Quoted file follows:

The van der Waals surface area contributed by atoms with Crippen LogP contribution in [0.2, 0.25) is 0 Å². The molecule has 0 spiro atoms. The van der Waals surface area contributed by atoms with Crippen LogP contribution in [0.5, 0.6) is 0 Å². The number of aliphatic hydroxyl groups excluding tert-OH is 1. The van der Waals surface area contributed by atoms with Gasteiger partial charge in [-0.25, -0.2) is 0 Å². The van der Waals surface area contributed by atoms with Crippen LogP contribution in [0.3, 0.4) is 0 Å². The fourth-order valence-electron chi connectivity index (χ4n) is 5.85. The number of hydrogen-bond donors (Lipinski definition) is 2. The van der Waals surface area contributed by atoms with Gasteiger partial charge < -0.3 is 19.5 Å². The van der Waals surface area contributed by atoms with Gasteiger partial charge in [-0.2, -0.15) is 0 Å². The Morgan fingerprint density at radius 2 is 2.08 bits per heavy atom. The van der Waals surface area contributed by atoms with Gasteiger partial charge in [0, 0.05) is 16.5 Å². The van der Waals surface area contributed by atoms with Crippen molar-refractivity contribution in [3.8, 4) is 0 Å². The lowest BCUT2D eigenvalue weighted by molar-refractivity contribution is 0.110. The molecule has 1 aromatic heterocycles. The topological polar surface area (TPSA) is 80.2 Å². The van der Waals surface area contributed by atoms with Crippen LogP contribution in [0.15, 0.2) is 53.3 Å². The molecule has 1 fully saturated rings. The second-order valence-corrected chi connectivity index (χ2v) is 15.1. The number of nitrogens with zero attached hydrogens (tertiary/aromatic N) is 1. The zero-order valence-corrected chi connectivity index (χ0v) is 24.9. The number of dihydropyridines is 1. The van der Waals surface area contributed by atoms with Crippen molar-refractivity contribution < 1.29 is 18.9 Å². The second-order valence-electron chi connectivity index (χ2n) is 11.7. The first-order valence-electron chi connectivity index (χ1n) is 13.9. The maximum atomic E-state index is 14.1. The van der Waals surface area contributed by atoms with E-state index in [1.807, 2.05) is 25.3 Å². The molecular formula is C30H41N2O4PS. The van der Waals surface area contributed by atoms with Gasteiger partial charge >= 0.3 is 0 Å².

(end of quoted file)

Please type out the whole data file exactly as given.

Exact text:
The van der Waals surface area contributed by atoms with Crippen LogP contribution in [0.2, 0.25) is 0 Å². The molecule has 0 spiro atoms. The van der Waals surface area contributed by atoms with Crippen LogP contribution in [0.5, 0.6) is 0 Å². The number of aliphatic hydroxyl groups excluding tert-OH is 1. The van der Waals surface area contributed by atoms with Gasteiger partial charge in [-0.25, -0.2) is 0 Å². The van der Waals surface area contributed by atoms with Crippen LogP contribution in [0.3, 0.4) is 0 Å². The fourth-order valence-electron chi connectivity index (χ4n) is 5.85. The number of hydrogen-bond donors (Lipinski definition) is 2. The van der Waals surface area contributed by atoms with Gasteiger partial charge < -0.3 is 19.5 Å². The van der Waals surface area contributed by atoms with Gasteiger partial charge in [-0.2, -0.15) is 0 Å². The Morgan fingerprint density at radius 2 is 2.08 bits per heavy atom. The van der Waals surface area contributed by atoms with Gasteiger partial charge in [0, 0.05) is 16.5 Å². The van der Waals surface area contributed by atoms with Crippen molar-refractivity contribution in [3.8, 4) is 0 Å². The lowest BCUT2D eigenvalue weighted by molar-refractivity contribution is 0.110. The molecule has 1 aromatic heterocycles. The topological polar surface area (TPSA) is 80.2 Å². The van der Waals surface area contributed by atoms with Crippen LogP contribution in [0.15, 0.2) is 53.3 Å². The molecule has 1 fully saturated rings. The second-order valence-corrected chi connectivity index (χ2v) is 15.1. The number of nitrogens with zero attached hydrogens (tertiary/aromatic N) is 1. The zero-order valence-corrected chi connectivity index (χ0v) is 24.9. The number of dihydropyridines is 1. The van der Waals surface area contributed by atoms with Crippen molar-refractivity contribution < 1.29 is 18.9 Å². The second-order valence-electron chi connectivity index (χ2n) is 11.7. The first-order valence-electron chi connectivity index (χ1n) is 13.9. The maximum atomic E-state index is 14.1. The van der Waals surface area contributed by atoms with E-state index in [1.807, 2.05) is 25.3 Å². The molecular formula is C30H41N2O4PS. The van der Waals surface area contributed by atoms with Gasteiger partial charge >= 0.3 is 0 Å².